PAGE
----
- Stop when your thighs are unbent and pause for one second.
- Bend at the hips and return your butt slowly to the floor.
Bodyweight Hamstring Exercises Without Equipment
8. Russian Leg Curl
This exercise is sometimes referred to as the reverse leg curl or kneeling leg curl, but for this exercise you’ll need a workout buddy around to hold your feet or you can anchor your feet under a weighted barbell or anything else that is stable.
Here’s how to do it:
- Start in a kneeling position with your feet anchored down firmly.
- Next, lower yourself toward the ground without flexing your hips or bending your back.
- Keep your core tight because when you are lowering yourself, you should be holding your weight in your hamstrings and core.
- Land with your hands on the floor and then immediately push yourself back up into the starting position and use your hamstrings to pull you up while keeping your body in a straight line.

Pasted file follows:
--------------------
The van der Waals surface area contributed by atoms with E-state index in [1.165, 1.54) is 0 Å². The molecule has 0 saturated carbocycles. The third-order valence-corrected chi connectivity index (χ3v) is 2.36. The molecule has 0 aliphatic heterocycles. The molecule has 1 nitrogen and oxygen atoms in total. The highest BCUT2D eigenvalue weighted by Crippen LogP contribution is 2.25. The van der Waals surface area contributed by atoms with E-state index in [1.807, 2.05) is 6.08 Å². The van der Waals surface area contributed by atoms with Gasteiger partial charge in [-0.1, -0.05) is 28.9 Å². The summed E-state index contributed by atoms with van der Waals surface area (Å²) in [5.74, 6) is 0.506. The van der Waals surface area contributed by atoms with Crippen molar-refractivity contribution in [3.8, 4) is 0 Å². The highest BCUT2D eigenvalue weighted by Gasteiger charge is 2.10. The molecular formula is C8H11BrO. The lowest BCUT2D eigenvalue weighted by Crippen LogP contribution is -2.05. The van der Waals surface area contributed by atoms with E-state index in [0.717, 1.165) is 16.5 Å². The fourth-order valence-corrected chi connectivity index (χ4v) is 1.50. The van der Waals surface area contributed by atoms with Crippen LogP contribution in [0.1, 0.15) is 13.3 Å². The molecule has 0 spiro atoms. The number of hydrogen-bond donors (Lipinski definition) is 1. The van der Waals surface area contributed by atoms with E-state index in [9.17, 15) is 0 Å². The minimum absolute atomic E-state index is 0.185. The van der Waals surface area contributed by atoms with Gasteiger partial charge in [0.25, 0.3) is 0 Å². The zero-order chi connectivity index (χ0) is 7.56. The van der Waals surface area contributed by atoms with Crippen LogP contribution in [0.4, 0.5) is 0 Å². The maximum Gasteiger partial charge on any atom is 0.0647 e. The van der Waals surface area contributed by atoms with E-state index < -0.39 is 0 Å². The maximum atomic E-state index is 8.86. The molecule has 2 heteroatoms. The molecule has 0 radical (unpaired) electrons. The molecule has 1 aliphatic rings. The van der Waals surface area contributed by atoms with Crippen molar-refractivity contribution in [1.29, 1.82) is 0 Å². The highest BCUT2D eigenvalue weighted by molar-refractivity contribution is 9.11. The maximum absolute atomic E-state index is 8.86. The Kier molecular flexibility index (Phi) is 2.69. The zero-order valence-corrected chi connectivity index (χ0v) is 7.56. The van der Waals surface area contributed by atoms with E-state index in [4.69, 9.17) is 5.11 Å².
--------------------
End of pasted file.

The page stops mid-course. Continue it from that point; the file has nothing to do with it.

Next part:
The Russian hamstring curl is more difficult than it appears so here are a couple pro tips.
- Be sure to start slow, and consider using something like a Bosu Ball or Swiss ball in front of you to reduce the range of movement.
- Another option is instead of going all the way down and pushing yourself off the floor, simply cross your arms over your chest and lower yourself down as far as you can without flexing your hips or bending your back before pulling yourself back up.
9. Hamstring Towel Slide
This movement must be done on a low-friction surface like a hardwood floor. It will target your hamstrings, and it will also work your core and your glutes.
This exercise is also called the slick floor bridge curl and bodyweight hamstring curl since your bodyweight serves as the resistance for this movement.
Here’s how to execute this exercise properly: